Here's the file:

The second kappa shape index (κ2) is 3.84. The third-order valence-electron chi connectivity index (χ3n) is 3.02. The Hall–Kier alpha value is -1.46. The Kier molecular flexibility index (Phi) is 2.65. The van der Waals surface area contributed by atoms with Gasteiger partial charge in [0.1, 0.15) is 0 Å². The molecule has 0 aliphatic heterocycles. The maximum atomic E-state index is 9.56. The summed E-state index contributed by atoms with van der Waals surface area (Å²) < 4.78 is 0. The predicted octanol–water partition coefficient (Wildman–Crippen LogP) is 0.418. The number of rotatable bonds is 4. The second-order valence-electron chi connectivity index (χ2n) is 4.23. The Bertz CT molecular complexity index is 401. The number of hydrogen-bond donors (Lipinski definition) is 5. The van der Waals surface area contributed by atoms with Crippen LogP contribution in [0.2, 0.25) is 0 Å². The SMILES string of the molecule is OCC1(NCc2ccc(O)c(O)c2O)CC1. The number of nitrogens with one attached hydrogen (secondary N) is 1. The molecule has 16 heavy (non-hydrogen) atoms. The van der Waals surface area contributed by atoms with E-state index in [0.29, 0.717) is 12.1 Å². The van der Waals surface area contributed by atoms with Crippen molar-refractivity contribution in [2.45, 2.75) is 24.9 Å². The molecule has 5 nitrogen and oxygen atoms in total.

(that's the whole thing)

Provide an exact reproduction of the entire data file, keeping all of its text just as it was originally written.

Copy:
The second kappa shape index (κ2) is 3.84. The third-order valence-electron chi connectivity index (χ3n) is 3.02. The Hall–Kier alpha value is -1.46. The Kier molecular flexibility index (Phi) is 2.65. The van der Waals surface area contributed by atoms with Gasteiger partial charge in [0.1, 0.15) is 0 Å². The molecule has 0 aliphatic heterocycles. The maximum atomic E-state index is 9.56. The summed E-state index contributed by atoms with van der Waals surface area (Å²) < 4.78 is 0. The predicted octanol–water partition coefficient (Wildman–Crippen LogP) is 0.418. The number of rotatable bonds is 4. The second-order valence-electron chi connectivity index (χ2n) is 4.23. The Bertz CT molecular complexity index is 401. The number of hydrogen-bond donors (Lipinski definition) is 5. The van der Waals surface area contributed by atoms with Crippen LogP contribution in [0.2, 0.25) is 0 Å². The SMILES string of the molecule is OCC1(NCc2ccc(O)c(O)c2O)CC1. The number of nitrogens with one attached hydrogen (secondary N) is 1. The molecule has 16 heavy (non-hydrogen) atoms. The van der Waals surface area contributed by atoms with E-state index in [0.29, 0.717) is 12.1 Å². The van der Waals surface area contributed by atoms with Crippen molar-refractivity contribution in [2.45, 2.75) is 24.9 Å². The molecule has 5 nitrogen and oxygen atoms in total.